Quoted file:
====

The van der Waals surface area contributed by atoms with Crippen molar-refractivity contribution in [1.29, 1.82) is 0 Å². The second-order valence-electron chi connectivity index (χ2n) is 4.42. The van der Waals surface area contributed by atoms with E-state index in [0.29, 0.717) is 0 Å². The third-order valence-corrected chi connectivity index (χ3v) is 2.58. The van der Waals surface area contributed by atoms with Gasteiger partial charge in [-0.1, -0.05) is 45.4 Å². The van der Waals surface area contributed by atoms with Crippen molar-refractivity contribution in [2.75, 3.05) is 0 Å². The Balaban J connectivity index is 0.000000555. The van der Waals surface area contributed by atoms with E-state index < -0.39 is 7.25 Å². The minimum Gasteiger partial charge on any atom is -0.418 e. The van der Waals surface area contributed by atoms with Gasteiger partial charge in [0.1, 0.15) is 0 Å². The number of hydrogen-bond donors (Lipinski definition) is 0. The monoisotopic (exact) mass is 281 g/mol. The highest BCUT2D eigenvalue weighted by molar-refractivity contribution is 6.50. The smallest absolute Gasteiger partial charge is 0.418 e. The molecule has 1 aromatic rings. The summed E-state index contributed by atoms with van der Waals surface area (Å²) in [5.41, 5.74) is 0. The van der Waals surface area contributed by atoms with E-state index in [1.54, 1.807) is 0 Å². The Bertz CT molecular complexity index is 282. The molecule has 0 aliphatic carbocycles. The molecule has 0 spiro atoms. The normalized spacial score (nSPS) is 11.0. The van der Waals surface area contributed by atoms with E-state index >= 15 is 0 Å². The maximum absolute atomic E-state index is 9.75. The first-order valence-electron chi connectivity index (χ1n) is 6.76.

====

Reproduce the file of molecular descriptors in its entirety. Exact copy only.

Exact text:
The van der Waals surface area contributed by atoms with Crippen molar-refractivity contribution in [1.29, 1.82) is 0 Å². The second-order valence-electron chi connectivity index (χ2n) is 4.42. The van der Waals surface area contributed by atoms with E-state index in [0.29, 0.717) is 0 Å². The third-order valence-corrected chi connectivity index (χ3v) is 2.58. The van der Waals surface area contributed by atoms with Gasteiger partial charge in [-0.1, -0.05) is 45.4 Å². The van der Waals surface area contributed by atoms with Crippen molar-refractivity contribution in [2.75, 3.05) is 0 Å². The Balaban J connectivity index is 0.000000555. The van der Waals surface area contributed by atoms with E-state index < -0.39 is 7.25 Å². The minimum Gasteiger partial charge on any atom is -0.418 e. The van der Waals surface area contributed by atoms with Gasteiger partial charge in [0.1, 0.15) is 0 Å². The number of hydrogen-bond donors (Lipinski definition) is 0. The monoisotopic (exact) mass is 281 g/mol. The highest BCUT2D eigenvalue weighted by molar-refractivity contribution is 6.50. The smallest absolute Gasteiger partial charge is 0.418 e. The molecule has 1 aromatic rings. The summed E-state index contributed by atoms with van der Waals surface area (Å²) in [5.41, 5.74) is 0. The van der Waals surface area contributed by atoms with E-state index in [1.54, 1.807) is 0 Å². The Bertz CT molecular complexity index is 282. The molecule has 0 aliphatic carbocycles. The molecule has 0 spiro atoms. The normalized spacial score (nSPS) is 11.0. The van der Waals surface area contributed by atoms with E-state index >= 15 is 0 Å². The maximum absolute atomic E-state index is 9.75. The first-order valence-electron chi connectivity index (χ1n) is 6.76.